Secondhand smoke is harmful
The same year that Shastri quit smoking, the first Surgeon General’s Report dedicated to the health effects of secondhand smoke was released. We now know that secondhand smoke exposure, which includes the smoke directly from a burning cigarette as well as the smoke exhaled by someone smoking, can cause serious health problems in non-smokers, including lung cancer.
“It’s a big myth that secondhand smoke exposure is not as harmful as smoking,” Shastri says. “Secondhand smoke exposure is equally harmful, particularly for young children whose respiratory systems are not as developed and for women who are pregnant.”
According to the Surgeon General, 2.5 million non-smokers have died due to secondhand smoke exposure since 1964. Secondhand smoke exposure can cause heart disease, stroke and sudden infant death syndrome. More than 7,300 nonsmokers die each year from lung cancer caused by exposure to secondhand smoke.
Disparities in secondhand smoke exposure
“The science shows that the health effects from secondhand smoke exposure are long-lasting,” Shastri says. “Although we’ve made progress in the US in reducing secondhand smoke exposure, that progress has stalled over the last decade, and disparities persist.”
From 1988 to 2012, secondhand smoke exposure among non-smokers declined from 87.5% to 25.3%. The latest available data shows the rates have barely decreased since then, to 24.6% in 2018. Shastri and Sanjay Shete, Ph.D., recently published a study in JAMA Internal Medicine that analyzed data on secondhand smoke from 2011-2018 to determine how common the problem is currently.
“We found very clear disparities in terms of who is exposed to secondhand smoke,” Shastri says. “There are significantly higher rates of secondhand smoke exposure in children ages 3 to 11, non-Hispanic Black individuals, and people living below the poverty line, in rental housing or without a high school education.”
Strategies to reduce secondhand smoke exposure
After beginning his career in internal medicine, Shastri was recruited to establish and lead the Preventive Oncology department at one of India’s largest cancer hospitals. In this role, he created the Smokefree Mumbai Campaign and implemented tobacco cessation clinics at cancer centers throughout the country. He’s continued to work on tobacco control projects since joining MD Anderson’s Health Disparities Research team in 2018.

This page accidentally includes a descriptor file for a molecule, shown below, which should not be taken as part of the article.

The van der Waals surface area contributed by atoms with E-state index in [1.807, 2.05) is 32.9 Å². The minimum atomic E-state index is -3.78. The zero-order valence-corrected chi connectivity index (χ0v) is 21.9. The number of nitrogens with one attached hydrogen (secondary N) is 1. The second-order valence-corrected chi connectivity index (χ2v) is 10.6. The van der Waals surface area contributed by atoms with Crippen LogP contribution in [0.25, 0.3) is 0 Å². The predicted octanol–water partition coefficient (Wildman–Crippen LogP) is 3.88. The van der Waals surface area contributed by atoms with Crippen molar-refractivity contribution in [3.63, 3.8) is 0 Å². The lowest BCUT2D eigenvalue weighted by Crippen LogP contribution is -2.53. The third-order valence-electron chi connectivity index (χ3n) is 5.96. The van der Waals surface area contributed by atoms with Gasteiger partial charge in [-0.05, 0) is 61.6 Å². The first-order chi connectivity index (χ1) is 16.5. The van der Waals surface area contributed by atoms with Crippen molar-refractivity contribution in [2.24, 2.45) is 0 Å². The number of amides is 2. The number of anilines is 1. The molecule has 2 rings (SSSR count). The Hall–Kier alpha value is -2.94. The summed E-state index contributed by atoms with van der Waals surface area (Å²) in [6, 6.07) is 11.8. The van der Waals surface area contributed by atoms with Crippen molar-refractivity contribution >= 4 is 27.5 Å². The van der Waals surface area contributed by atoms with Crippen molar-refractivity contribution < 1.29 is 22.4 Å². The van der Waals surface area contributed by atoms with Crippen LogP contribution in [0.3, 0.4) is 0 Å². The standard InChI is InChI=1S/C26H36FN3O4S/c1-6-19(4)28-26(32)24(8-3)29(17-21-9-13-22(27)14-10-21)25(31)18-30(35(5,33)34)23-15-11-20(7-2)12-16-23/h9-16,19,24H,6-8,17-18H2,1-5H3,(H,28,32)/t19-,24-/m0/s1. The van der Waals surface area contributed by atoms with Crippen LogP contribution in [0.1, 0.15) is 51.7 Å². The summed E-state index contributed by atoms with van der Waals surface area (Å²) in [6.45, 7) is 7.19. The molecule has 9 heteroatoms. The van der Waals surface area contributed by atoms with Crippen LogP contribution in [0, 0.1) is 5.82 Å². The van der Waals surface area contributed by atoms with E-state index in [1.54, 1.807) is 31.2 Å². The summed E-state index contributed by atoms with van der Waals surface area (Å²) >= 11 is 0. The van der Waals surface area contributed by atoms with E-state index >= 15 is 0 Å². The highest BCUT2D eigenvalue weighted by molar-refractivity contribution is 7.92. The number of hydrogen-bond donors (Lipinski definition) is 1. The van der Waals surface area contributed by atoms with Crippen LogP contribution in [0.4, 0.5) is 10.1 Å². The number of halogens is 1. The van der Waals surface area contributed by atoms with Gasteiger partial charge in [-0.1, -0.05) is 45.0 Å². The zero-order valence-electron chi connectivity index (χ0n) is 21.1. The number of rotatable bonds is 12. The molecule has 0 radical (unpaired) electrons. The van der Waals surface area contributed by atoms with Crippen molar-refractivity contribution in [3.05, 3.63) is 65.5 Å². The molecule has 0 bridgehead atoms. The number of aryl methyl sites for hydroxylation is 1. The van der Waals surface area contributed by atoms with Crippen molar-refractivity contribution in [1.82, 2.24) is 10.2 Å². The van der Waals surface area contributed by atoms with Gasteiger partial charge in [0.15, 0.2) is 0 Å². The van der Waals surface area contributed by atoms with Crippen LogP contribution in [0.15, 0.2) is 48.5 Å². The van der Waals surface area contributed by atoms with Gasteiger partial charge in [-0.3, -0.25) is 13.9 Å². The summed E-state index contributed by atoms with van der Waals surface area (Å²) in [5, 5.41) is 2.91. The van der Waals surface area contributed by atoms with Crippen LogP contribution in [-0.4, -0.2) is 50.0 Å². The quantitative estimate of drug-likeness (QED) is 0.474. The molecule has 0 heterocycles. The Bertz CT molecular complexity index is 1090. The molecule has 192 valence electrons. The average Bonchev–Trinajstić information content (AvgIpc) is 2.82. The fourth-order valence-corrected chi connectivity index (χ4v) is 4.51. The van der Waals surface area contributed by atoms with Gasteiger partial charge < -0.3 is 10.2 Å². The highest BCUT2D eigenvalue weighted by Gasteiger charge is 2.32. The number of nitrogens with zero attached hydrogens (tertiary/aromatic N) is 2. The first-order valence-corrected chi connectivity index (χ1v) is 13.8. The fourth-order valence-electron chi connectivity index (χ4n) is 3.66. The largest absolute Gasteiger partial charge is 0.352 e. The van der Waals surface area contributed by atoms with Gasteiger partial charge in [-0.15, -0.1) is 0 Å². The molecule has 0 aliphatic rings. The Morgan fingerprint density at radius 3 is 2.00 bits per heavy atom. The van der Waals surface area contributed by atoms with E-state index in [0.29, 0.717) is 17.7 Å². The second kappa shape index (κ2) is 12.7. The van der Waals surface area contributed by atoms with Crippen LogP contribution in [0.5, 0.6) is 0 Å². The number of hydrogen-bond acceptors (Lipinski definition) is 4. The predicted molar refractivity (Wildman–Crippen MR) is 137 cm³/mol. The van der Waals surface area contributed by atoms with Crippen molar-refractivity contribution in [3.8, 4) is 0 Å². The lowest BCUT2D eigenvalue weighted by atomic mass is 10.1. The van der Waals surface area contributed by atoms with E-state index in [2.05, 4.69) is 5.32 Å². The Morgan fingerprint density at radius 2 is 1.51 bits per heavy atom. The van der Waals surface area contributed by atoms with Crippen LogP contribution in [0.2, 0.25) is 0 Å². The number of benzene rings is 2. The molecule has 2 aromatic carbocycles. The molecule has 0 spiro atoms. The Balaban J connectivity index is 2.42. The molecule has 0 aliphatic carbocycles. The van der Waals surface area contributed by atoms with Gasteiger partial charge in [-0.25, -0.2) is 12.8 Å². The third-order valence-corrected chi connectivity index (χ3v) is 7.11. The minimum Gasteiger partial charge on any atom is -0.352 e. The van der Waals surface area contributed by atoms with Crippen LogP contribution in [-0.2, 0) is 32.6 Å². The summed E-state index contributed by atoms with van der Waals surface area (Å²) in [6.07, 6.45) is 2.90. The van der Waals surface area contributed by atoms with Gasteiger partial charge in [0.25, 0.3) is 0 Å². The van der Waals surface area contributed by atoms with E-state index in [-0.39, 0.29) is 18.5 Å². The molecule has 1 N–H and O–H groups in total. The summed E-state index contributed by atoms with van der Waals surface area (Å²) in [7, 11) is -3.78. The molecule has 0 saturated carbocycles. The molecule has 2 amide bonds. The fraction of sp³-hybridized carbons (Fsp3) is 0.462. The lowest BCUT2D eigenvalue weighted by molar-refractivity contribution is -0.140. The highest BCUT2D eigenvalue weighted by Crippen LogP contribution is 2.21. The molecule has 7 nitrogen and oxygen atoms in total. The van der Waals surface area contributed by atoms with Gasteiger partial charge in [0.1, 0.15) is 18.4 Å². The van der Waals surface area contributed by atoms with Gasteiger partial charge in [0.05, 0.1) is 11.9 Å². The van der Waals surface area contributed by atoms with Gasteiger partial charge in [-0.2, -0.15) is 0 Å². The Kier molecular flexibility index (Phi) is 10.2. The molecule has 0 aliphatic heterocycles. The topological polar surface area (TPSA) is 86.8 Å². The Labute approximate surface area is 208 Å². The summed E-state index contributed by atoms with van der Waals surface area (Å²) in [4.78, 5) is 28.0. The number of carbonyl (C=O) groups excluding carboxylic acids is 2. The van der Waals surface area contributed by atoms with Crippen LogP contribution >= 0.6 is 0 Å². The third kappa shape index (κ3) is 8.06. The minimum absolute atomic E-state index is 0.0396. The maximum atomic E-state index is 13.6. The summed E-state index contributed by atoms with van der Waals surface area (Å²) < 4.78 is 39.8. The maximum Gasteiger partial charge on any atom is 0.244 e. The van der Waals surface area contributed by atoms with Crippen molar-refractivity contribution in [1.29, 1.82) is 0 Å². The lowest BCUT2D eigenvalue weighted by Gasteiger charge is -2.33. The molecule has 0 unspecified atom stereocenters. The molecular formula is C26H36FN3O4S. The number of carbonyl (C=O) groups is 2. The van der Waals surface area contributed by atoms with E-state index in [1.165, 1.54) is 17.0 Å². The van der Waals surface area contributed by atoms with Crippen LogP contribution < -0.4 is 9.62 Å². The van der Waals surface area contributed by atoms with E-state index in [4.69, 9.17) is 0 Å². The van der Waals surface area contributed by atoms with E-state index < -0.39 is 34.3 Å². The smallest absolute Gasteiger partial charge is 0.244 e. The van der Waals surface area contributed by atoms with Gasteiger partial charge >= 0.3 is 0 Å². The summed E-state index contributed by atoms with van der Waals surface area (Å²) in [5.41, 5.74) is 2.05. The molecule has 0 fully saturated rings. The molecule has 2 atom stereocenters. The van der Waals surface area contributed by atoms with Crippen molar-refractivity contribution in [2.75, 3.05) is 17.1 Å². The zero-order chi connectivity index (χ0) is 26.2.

Shastri’s team is currently working on a pilot project to address secondhand smoke exposure among public housing residents in Houston. The project will begin with a blood test to measure the baseline secondhand smoke exposure levels among non-smoking residents, followed by a series of interventions to identify and fill gaps in existing resources designed to help residents and property managers comply with the 2017 Smoke-Free Public Housing Rule. The project will also offer free, onsite tobacco cessation therapy to residents who smoke. After one year, the team will measure secondhand smoke exposure levels among non-smoking residents again to see if the interventions made a difference.
“It’s critical that we prioritize strategies to reduce secondhand smoke exposure among the groups who are disproportionally affected and may have long-term health issues as a result,” Shastri says. “I can’t think of a more powerful motivation to quit smoking than the health of your loved ones.”
MD Anderson offers resources for individuals who want to quit smoking, including smoking cessation studies for Texas residents and Tobacco Treatment Program for MD Anderson patients and employees. Anyone can call 1-800-QUIT-NOW or visit smokefree.gov to be connected to free quitting resources in their state.
Tobacco Cessation Resources
Find additional resources and support for quitting tobacco use.